As a measure to relieve traffic pressure from those stranded on
holiday in South China's Hainan province, airline companies are
operating more wide-body aircraft from the island province to help
tourists get back to their homes or workplaces sooner, according to the
Civil Aviation Administration of China.
Starting Friday, to March 2, Hainan Airlines will add 88 flights from
Haikou and Sanya to mainland cities, with the interim planes offering
about 10,000 seats, company officials said.
The Qiongzhou Strait, which links Hainan Island to the Chinese
mainland, welcomed its peak of returning travelers on Wednesday as the
Spring Festival holiday came to an end. However, ferry service between
the strait has been cut out off from time to time by heavy fog in the
past eight days, stranding thousands of cars and holiday-goers on Hainan
Island, and leaving heavy traffic pressure on ports in Haikou, capital
city of Hainan.
Congestion on the sea has driven up air ticket prices and contributed
to the difficulty in getting flight tickets. Tickets for almost all
flights linking the island with big cities, such as Beijing, Guangzhou
and Shanghai, have been sold out for the next few days. Only limited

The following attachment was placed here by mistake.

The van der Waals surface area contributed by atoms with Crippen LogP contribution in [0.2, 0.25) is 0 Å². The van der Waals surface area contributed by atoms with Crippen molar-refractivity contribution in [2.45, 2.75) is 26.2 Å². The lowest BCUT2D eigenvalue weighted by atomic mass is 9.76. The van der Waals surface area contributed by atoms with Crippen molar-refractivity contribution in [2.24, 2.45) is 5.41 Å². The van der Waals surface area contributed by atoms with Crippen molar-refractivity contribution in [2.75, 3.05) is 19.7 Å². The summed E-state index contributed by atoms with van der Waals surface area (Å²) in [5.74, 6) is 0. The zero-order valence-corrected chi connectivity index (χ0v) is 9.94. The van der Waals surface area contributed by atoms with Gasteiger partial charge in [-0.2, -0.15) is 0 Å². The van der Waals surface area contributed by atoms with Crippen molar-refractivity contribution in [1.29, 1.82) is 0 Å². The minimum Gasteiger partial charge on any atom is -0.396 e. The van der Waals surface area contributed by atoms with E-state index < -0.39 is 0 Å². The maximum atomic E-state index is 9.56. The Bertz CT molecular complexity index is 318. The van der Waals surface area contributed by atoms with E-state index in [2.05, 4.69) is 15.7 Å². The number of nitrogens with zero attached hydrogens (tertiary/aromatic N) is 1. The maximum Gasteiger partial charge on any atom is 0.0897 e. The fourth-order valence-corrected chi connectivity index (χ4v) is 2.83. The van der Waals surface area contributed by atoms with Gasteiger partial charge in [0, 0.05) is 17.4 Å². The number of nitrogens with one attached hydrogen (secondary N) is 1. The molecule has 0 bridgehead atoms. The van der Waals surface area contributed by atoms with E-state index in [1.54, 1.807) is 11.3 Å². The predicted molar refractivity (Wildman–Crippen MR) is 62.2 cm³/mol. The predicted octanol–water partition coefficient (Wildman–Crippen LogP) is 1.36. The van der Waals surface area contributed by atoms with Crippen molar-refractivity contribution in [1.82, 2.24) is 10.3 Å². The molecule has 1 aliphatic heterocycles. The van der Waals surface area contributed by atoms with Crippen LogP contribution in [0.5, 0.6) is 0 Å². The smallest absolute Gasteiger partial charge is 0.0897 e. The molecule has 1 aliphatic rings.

first class tickets remain, of which most are higher than 10,000 yuan.
As of 2:30 pm on Friday, the Haikou maritime department said a total
of 6,177 vehicles and 27,792 passengers had been shipped to Guangdong
province on the other side of the strait on Friday, but 12,432 cars were
still lining up outside the three ports in Haikou as of 7:30 pm.
The whole city has been mobilized to help ease the traffic jam. Local
traffic police have been working continuously to maintain traffic
order. More than 9,300 local volunteers were offering essential help on
sites since last Sunday, with more than 327 service stations set up,
hotels and restaurants and other companies offering free meals, drinking
water and quilts to more than 148,600 stranded passengers.
A large number of social media are circulating a moving photo that
shows passengers in a car rolling down their window to give thumbs up to
show their appreciation for Haikou volunteers when they passed by a
"The long time waiting grew into restlessness, but with water, canned
rice porridge and help provided by the volunteers, our anxiety was
eased", said a tourist surnamed Chen, who had waited for more than eight
hours in Haikou.
"The police worked hard to direct the traffic, and lots of workers
are working to help solve the problems. All us passengers need to obey
the rules", she said, adding her family had a fabulous holiday in
"The traffic department estimated that more than 50,000 vehicles need
to be ferried in the next few days", said Gu Gang, executive vice mayor
of Haikou. "The traffic jam will continue for a couple of days," he